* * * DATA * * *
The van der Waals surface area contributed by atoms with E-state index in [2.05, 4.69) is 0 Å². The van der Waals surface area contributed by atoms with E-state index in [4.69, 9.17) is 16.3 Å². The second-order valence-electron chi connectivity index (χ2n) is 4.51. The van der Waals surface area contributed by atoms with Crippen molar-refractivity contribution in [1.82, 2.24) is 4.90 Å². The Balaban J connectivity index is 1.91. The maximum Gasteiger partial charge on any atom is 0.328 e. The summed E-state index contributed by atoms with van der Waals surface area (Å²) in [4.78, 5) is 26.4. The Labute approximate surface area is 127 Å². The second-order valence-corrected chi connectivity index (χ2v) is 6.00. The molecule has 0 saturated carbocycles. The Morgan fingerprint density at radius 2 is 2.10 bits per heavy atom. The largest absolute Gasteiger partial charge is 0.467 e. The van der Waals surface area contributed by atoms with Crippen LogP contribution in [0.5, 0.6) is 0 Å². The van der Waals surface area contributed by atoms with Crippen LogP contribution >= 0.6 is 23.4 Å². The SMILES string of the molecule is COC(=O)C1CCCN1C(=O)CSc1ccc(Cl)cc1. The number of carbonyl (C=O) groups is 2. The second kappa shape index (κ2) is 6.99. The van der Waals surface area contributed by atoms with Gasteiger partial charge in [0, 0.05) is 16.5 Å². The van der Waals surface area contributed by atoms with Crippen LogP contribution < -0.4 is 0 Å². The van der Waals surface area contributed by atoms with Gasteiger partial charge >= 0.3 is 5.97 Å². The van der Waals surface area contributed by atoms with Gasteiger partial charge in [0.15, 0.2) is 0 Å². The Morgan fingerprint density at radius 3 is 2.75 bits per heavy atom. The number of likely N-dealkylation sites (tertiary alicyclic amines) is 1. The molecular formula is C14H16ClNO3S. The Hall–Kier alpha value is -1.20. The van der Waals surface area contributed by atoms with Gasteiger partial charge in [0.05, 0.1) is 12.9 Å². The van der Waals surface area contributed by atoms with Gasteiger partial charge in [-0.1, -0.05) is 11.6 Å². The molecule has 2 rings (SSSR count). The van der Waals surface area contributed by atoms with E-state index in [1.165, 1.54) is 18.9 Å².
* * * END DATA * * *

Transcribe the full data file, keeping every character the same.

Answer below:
The van der Waals surface area contributed by atoms with E-state index in [2.05, 4.69) is 0 Å². The van der Waals surface area contributed by atoms with E-state index in [4.69, 9.17) is 16.3 Å². The second-order valence-electron chi connectivity index (χ2n) is 4.51. The van der Waals surface area contributed by atoms with Crippen molar-refractivity contribution in [1.82, 2.24) is 4.90 Å². The Balaban J connectivity index is 1.91. The maximum Gasteiger partial charge on any atom is 0.328 e. The summed E-state index contributed by atoms with van der Waals surface area (Å²) in [4.78, 5) is 26.4. The Labute approximate surface area is 127 Å². The second-order valence-corrected chi connectivity index (χ2v) is 6.00. The molecule has 0 saturated carbocycles. The Morgan fingerprint density at radius 2 is 2.10 bits per heavy atom. The largest absolute Gasteiger partial charge is 0.467 e. The van der Waals surface area contributed by atoms with Crippen LogP contribution in [0.5, 0.6) is 0 Å². The van der Waals surface area contributed by atoms with Crippen LogP contribution >= 0.6 is 23.4 Å². The SMILES string of the molecule is COC(=O)C1CCCN1C(=O)CSc1ccc(Cl)cc1. The number of carbonyl (C=O) groups is 2. The second kappa shape index (κ2) is 6.99. The van der Waals surface area contributed by atoms with Gasteiger partial charge in [0, 0.05) is 16.5 Å². The van der Waals surface area contributed by atoms with Crippen LogP contribution < -0.4 is 0 Å². The van der Waals surface area contributed by atoms with Gasteiger partial charge >= 0.3 is 5.97 Å². The van der Waals surface area contributed by atoms with Gasteiger partial charge in [0.15, 0.2) is 0 Å². The Morgan fingerprint density at radius 3 is 2.75 bits per heavy atom. The number of likely N-dealkylation sites (tertiary alicyclic amines) is 1. The molecular formula is C14H16ClNO3S. The Hall–Kier alpha value is -1.20. The van der Waals surface area contributed by atoms with Gasteiger partial charge in [0.05, 0.1) is 12.9 Å². The van der Waals surface area contributed by atoms with Gasteiger partial charge in [-0.1, -0.05) is 11.6 Å². The molecule has 2 rings (SSSR count). The van der Waals surface area contributed by atoms with E-state index in [1.165, 1.54) is 18.9 Å².